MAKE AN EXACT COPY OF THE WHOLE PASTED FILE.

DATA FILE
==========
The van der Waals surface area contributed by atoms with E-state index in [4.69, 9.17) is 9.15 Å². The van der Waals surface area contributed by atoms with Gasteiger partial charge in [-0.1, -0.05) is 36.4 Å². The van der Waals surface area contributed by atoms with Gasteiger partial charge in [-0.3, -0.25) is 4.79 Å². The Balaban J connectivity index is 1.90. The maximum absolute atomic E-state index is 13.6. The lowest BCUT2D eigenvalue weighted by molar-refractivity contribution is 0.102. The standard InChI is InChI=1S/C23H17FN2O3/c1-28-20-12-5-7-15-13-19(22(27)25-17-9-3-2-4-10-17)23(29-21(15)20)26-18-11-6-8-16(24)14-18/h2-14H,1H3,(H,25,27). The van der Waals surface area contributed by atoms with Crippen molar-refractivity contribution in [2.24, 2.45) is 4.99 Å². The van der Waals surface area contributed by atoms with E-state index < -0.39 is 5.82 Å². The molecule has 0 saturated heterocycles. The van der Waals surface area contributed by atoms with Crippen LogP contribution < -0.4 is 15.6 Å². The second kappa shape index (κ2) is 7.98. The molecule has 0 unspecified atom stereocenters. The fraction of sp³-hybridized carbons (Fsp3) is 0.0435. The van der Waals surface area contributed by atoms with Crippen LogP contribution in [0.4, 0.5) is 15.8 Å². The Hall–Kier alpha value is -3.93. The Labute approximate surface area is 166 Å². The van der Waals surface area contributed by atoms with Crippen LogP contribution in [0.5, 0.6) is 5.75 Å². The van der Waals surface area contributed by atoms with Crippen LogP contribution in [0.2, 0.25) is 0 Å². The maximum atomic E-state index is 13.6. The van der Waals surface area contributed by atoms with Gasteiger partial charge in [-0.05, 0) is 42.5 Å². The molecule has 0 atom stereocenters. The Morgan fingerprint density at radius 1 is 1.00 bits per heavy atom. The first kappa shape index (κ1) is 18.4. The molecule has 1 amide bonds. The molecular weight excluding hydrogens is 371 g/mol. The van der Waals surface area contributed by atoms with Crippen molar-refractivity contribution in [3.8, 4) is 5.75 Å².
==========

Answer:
The van der Waals surface area contributed by atoms with E-state index in [4.69, 9.17) is 9.15 Å². The van der Waals surface area contributed by atoms with Gasteiger partial charge in [-0.1, -0.05) is 36.4 Å². The van der Waals surface area contributed by atoms with Gasteiger partial charge in [-0.3, -0.25) is 4.79 Å². The Balaban J connectivity index is 1.90. The maximum absolute atomic E-state index is 13.6. The lowest BCUT2D eigenvalue weighted by molar-refractivity contribution is 0.102. The standard InChI is InChI=1S/C23H17FN2O3/c1-28-20-12-5-7-15-13-19(22(27)25-17-9-3-2-4-10-17)23(29-21(15)20)26-18-11-6-8-16(24)14-18/h2-14H,1H3,(H,25,27). The van der Waals surface area contributed by atoms with Crippen molar-refractivity contribution in [2.24, 2.45) is 4.99 Å². The van der Waals surface area contributed by atoms with E-state index < -0.39 is 5.82 Å². The molecule has 0 saturated heterocycles. The van der Waals surface area contributed by atoms with Crippen LogP contribution < -0.4 is 15.6 Å². The second kappa shape index (κ2) is 7.98. The molecule has 0 unspecified atom stereocenters. The fraction of sp³-hybridized carbons (Fsp3) is 0.0435. The van der Waals surface area contributed by atoms with Crippen LogP contribution in [0.4, 0.5) is 15.8 Å². The Hall–Kier alpha value is -3.93. The Labute approximate surface area is 166 Å². The van der Waals surface area contributed by atoms with Crippen LogP contribution in [0.5, 0.6) is 5.75 Å². The van der Waals surface area contributed by atoms with Crippen LogP contribution in [0.2, 0.25) is 0 Å². The maximum atomic E-state index is 13.6. The van der Waals surface area contributed by atoms with Gasteiger partial charge in [-0.05, 0) is 42.5 Å². The molecule has 0 atom stereocenters. The Morgan fingerprint density at radius 1 is 1.00 bits per heavy atom. The first kappa shape index (κ1) is 18.4. The molecule has 1 amide bonds. The molecular weight excluding hydrogens is 371 g/mol. The van der Waals surface area contributed by atoms with Crippen molar-refractivity contribution in [3.8, 4) is 5.75 Å².